What is Design Pairing?13 May 2017
I learned about pairing when I started working at Pivotal. It’s a way for two people to collaborate on a single problem at the same time.
The main benefits of pairing:
- Short feedback loops: By working with someone through a problem, you have someone else’s feedback helping you course correct as you are solving the problem, rather than after you have solved it.
- Focus: Having someone else there helps you keep your direction and scope in check. Are you solving for the most important thing now? Or can those issues be solved separately at a later time?
- Knowledge Transfer: Working closely with someone else creates a shared understanding of the problem space and how you arrive at a solution. Along the way, you also get to learn about other ways to think about the problem, and other ways of crafting a solution.
How does it work?
The key to pairing is externalizing your thinking and receiving feedback while working through a problem together.
If my pair and I are designing a screen inside Sketch, we would be sitting next to each other, using one computer. To make pairing easier, we attach two sets of keyboards, mice, and mirrored displays to that one computer.
Only one person is controlling the computer at any one time, while the other person is either listening or providing feedback on what he/she sees on the screen.
Even though only one person is actively using the keyboard and mouse, the other person can start to drive the computer at any moment. The two sets of keyboards, mice, and displays makes switching easy enough to happen dozens of times during a pairing session.
While working through a problem, you might have discussions on the scope of the problem you’re solving, approaches to solutions, and ways to execute the solution.
Common Questions About Pairing
- Isn’t it slower to have two people working on a single track of work than two people working through two separate tasks?
- It depends on the task. If it’s a rote task, and all you need to do is to execute, then it’ll be faster to have each person churn out their own widget. However, if you’re working on problems where there are multiple possibilities, tradeoffs, and solutions, the outcome will be better with another person.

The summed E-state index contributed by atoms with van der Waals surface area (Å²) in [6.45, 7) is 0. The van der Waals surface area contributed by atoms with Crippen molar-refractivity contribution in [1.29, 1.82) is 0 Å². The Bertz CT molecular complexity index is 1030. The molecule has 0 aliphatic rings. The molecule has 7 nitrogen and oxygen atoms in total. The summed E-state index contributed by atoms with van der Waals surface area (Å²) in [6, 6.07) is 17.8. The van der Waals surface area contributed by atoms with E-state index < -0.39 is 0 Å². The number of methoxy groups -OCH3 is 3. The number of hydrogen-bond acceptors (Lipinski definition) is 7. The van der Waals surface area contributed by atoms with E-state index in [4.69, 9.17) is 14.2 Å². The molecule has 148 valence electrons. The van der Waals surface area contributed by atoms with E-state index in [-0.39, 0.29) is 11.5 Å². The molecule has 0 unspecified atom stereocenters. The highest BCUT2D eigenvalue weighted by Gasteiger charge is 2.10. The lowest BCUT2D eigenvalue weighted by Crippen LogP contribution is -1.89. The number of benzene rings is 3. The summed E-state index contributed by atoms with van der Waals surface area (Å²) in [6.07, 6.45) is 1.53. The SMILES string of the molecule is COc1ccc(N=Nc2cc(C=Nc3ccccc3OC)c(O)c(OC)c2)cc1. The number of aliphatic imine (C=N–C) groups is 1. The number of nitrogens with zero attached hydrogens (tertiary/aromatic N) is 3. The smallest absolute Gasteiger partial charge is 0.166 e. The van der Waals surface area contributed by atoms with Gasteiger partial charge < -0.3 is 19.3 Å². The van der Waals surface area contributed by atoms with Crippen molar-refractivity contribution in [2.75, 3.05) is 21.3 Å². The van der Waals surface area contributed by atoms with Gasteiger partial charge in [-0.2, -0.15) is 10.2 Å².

- What if I work faster by myself, and I need space and time to think?
- This is probably true for a lot of us, since we have only worked at the two ends of the spectrum, by ourselves or in groups. There aren’t a lot of places where we articulate thoughts in progress. We work alone, and present in public. Pairing flexes a different set of muscles, where you externalize your thinking and intentions. It brings the dynamics of day-to-day conversations to problem solving. There aren’t many places to practice this, and the skills you pick up while pairing also improves how you work by yourself.
What I’ve Learned Through Pairing
- You practice communicating your intentions more clearly. Ideas crystalize faster because they need to be understood by someone else.
- You come across unknown unknowns and learn a lot of things that you didn’t think to ask. This happens when you see another person think through a problem differently than how you would’ve tackled it. Outside of pairing, our thinking is mostly invisible to ourselves and others. When we pair, we see the contrast of all the things we take for granted.
- You learn to disagree and find paths forward. It’s useful to separate whether you disagree on the problem, goal, priority, or solution.
How to Try Pairing
- Find someone else that is interested
- Work on a problem together.
- Spend 1 hr to 1.5 hrs pairing
- After the session, spend 10 minutes talking about how it went. What you would do differently next time.
If you would like to try pairing, send me a note. I’m interested in meeting new designers and introducing pairing to more people.